Bush administration Undersecretary of Defense for Intelligence General Jerry Boykin said that Hillary Clinton posting the names of CIA-protected intelligence agents on her private email server means that she must be indicted.
“What Hillary Clinton has done, I can tell you, it is… punishable by jail time. I think ultimately she’s going be indicted. She has to be. This cannot stand,” Boykin said on Breitbart News Saturday on Sirius/XM Patriot Channel 125 with host Matthew Boyle.
Breitbart News reported that Clinton exchanged numerous names marked by the federal government with “B3 CIA PERS/ORG” redactions, which protect intelligence sources and methods in accordance with the Central Intelligence Agency Act of 1949. Clinton’s sharing of those names on her non-secure private server could result in the FBI recommending indictment against Clinton for violating the Espionage Act.
“There are two very important principles associated with national security and the intelligence community,” Boykin said. “One is the protection of sources and methods. And the other one is called ‘the need to know.’ You don’t have access to information that you don’t really need to know about and you are responsible for protecting the sources that are used for the collection of intelligence and the methods that are used. Those are fundamental. They are, in fact, in statute.”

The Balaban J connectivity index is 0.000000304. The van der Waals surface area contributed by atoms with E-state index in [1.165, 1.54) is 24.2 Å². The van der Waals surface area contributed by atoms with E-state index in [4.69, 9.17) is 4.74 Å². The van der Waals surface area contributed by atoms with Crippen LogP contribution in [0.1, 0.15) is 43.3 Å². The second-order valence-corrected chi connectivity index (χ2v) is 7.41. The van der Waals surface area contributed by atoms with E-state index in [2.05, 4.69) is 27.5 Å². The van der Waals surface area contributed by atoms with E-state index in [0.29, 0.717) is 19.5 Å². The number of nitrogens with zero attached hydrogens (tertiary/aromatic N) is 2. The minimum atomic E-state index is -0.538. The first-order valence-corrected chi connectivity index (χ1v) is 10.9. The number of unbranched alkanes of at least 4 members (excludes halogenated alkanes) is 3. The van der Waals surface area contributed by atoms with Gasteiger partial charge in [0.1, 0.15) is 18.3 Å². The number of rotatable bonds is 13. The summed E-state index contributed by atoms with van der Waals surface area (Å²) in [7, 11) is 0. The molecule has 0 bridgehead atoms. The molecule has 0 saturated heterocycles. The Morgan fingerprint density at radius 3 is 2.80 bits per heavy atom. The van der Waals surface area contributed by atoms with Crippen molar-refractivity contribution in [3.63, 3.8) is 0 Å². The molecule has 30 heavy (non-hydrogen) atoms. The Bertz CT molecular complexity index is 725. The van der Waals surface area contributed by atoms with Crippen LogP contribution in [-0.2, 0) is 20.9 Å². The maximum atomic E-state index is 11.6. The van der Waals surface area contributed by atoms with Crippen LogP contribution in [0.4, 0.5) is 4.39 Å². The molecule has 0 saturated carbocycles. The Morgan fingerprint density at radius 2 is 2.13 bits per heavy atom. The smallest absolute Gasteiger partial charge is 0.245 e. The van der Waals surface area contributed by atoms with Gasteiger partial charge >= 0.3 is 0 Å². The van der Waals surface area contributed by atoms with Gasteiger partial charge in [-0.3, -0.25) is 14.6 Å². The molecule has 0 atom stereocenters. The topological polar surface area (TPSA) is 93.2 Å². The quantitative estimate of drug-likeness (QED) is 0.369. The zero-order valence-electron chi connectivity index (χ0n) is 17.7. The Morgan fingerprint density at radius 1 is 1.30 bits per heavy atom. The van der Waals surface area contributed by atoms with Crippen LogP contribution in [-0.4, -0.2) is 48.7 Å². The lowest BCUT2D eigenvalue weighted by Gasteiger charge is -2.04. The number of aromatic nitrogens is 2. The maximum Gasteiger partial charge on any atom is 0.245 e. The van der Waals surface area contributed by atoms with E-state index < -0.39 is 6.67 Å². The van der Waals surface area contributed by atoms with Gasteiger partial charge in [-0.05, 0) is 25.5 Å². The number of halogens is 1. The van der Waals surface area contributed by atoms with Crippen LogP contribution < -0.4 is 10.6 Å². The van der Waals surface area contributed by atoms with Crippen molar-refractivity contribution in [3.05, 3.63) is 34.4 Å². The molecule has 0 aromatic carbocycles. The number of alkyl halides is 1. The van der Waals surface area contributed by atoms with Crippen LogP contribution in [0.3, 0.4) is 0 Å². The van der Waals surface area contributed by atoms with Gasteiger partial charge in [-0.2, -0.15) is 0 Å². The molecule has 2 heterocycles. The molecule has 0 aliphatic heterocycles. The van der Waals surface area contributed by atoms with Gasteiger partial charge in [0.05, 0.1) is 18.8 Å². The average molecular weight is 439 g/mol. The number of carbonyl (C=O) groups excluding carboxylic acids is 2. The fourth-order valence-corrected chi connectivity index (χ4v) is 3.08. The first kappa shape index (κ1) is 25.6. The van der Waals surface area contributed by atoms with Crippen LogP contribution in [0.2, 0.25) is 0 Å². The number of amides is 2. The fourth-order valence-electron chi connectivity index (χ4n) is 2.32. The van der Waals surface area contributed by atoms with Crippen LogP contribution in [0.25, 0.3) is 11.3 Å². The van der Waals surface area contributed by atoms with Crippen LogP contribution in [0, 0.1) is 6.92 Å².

Boykin said, “The lives that have been endangered – look, most people think that are sources are compromised by spies. No. Our sources can be compromised by the mishandling of classified information that gives…China and Russia and even North Korea access through cyber attacks to the names of the people that are helping us and the sources and methods that we’re using to get that intelligence. People can be killed as a result of that!”
Boykin cited various spy stories in American history, including the case of CIA operative Aldrich Ames, who was jailed for espionage for turning on the U.S. and spying for the Soviets.
“You look at the number of people that actually died as a result of that being compromised? This is really no different,” Boykin said. “It was not a spy case but it was still the mishandling of classified information that has exposed them and put them in great jeopardy.”